Squamous cell carcinoma (SCC) occurs more frequently among organ transplant recipients than in the general population, therefore, researchers explored features of this relationship with results published in JAMA Dermatology.

According to the authors, SCC occurs 65- to 250-fold more often among recipients of solid organ transplants than among people who do not receive these transplants, affecting 20% to 75% of recipients within the first 2 decades posttransplant.

In this retrospective study, records from within the Skin Care in Organ Transplant Patients, Europe Network, were evaluated for 51 patients with a history of both solid organ transplantation and aggressive SCC.

Transplantation occurred at a median age of 51 years (range, 19 to 71 years), and aggressive SCC was diagnosed at a median age of 62 years (range, 36 to 77 years). Forty-three patients were men.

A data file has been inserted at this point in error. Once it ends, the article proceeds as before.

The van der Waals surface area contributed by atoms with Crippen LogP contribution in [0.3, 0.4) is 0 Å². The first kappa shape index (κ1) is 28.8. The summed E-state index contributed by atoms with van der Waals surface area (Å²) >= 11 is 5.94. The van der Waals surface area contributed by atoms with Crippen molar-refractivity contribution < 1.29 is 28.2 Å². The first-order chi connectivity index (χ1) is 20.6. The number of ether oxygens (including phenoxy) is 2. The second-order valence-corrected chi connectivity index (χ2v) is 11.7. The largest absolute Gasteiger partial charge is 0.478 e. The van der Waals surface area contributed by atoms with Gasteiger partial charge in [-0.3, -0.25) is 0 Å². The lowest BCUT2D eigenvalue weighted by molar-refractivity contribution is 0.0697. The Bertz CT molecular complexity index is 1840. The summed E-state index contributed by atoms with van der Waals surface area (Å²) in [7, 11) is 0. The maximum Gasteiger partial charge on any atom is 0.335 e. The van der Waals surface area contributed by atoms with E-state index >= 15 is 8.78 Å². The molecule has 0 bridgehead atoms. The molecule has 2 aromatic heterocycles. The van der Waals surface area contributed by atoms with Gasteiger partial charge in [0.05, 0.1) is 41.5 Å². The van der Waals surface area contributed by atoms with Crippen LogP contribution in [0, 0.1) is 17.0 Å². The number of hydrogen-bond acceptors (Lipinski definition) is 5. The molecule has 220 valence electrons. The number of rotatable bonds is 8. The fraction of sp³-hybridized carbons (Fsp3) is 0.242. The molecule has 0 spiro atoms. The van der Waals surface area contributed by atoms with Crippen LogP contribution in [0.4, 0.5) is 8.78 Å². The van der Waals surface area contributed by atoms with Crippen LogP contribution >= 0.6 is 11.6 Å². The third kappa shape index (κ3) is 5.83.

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The face was the most common site of aggressive SCC (67%), with the scalp and upper extremities each representing 12% of cases. Poor histologic differentiation characterized 41% of tumors, local recurrence was experienced by 45% of patients, and perineural invasion occurred in 39% of patients. Tumors had a median diameter of 18.0 mm (range, 4.0 to 64.0 mm) and depth of 6.2 mm (range, 1.0 to 20.0 mm).

Mean overall survival at 5 years was 23.0% (SD, 6.4%), and at 10 years was 11.3% (SD, 5.5%). Disease-specific survival rates were 30.5% (SD, 7.6%) and 25.9% (SD, 7.1%), respectively.

Aggressive SCC in solid organ transplant recipients frequently carries a poor prognosis; therefore, posttransplant follow-up should include monitoring for risk factors such as poor differentiation and perineural invasion, as well as anatomical location and tumor size in this patient population.

Reference

Lanz J, Bouwes Bavinck JN, Westhuis M, et al. Aggressive squamous cell carcinoma in organ transplant recipients [published online December 5, 2018]. JAMA Dermatol. doi: 10.1001/jamadermatol.2018.4406